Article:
A steamship’s role in smuggling thousands of German guns into the north of Ireland in 1914 is to be documented and shared as part of a wider project to promote understanding of the First World War.
The SS Clyde Valley was bought by unionists and used to land around 20,000 rifles from Imperial Germany at Larne as the original Ulster Volunteer Force (UVF) prepared to resist by force any move to introduce home rule.
A few months later war broke out and thousands of UVF members would go on to join the British Army to fight Germany, as the home rule issue was temporarily shelved by the European conflict.
A community group from Larne is one of five organisations from across Northern Ireland to benefit from £100,000 of Heritage Lottery Funding (HLF) being distributed ahead of the centenary of the start of the war.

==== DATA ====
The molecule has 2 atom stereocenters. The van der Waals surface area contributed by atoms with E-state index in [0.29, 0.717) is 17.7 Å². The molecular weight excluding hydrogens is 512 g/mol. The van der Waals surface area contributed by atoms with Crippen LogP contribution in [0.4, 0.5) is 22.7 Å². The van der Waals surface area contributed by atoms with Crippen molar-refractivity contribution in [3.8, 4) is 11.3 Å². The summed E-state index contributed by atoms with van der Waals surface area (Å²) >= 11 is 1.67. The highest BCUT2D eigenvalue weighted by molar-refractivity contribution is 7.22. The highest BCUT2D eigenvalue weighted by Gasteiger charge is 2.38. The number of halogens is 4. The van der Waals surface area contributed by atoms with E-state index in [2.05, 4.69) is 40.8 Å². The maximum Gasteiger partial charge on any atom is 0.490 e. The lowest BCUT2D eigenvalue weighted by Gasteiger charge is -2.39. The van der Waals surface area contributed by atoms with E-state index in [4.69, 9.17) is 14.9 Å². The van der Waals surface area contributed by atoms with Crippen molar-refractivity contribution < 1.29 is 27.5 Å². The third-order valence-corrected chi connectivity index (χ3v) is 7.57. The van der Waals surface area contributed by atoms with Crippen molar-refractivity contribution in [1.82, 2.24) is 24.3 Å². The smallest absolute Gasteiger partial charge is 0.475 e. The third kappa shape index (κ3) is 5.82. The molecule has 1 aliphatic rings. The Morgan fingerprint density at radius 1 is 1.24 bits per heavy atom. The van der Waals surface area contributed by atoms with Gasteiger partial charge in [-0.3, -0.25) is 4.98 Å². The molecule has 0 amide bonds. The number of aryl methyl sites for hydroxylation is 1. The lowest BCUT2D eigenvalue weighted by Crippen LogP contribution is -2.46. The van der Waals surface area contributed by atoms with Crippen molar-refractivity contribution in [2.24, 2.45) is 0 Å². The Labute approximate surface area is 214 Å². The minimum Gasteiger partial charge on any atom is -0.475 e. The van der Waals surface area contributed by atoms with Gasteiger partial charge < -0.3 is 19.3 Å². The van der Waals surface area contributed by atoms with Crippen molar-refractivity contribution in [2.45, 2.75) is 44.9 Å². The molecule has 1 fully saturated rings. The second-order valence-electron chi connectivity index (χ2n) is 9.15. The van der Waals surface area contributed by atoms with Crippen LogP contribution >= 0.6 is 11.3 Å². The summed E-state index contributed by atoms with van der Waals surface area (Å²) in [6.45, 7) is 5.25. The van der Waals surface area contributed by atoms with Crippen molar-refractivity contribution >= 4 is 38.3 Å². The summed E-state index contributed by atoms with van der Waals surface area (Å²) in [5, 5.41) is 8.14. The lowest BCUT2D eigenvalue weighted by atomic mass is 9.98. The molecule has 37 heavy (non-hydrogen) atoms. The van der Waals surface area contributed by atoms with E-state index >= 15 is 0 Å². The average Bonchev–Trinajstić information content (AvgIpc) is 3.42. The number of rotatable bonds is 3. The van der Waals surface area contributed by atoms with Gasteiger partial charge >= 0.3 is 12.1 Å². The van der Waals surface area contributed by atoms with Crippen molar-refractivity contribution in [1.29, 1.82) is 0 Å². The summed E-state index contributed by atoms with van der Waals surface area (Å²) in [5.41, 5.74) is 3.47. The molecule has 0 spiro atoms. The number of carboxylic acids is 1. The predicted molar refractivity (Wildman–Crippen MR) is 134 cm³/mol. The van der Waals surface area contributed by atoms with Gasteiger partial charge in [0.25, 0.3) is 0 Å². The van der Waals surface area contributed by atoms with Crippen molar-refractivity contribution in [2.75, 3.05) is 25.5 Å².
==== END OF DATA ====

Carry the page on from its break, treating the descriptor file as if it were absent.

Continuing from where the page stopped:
The HLF support will also see Newry and Mourne District Council receive almost £40,000 to explore the impact of the war on the area through the creation of a photographic archive and educational events.
In Tandragee, £10,000 will enable the local British Legion to research the stories of the soldiers named on the town’s war memorial.
Almost £22,000 will go to creating a database of soldiers from Ballymoney who fought – an archive that will be used as an educational and research tool.
The Unionist Centenary Committee has been awarded £15,500 to develop a programme of exhibitions to explore the key events of the period 1913-14 from a series of differing perspectives including unionist, nationalist, female and trade unionist.
Further information is available at www.hlf.org.uk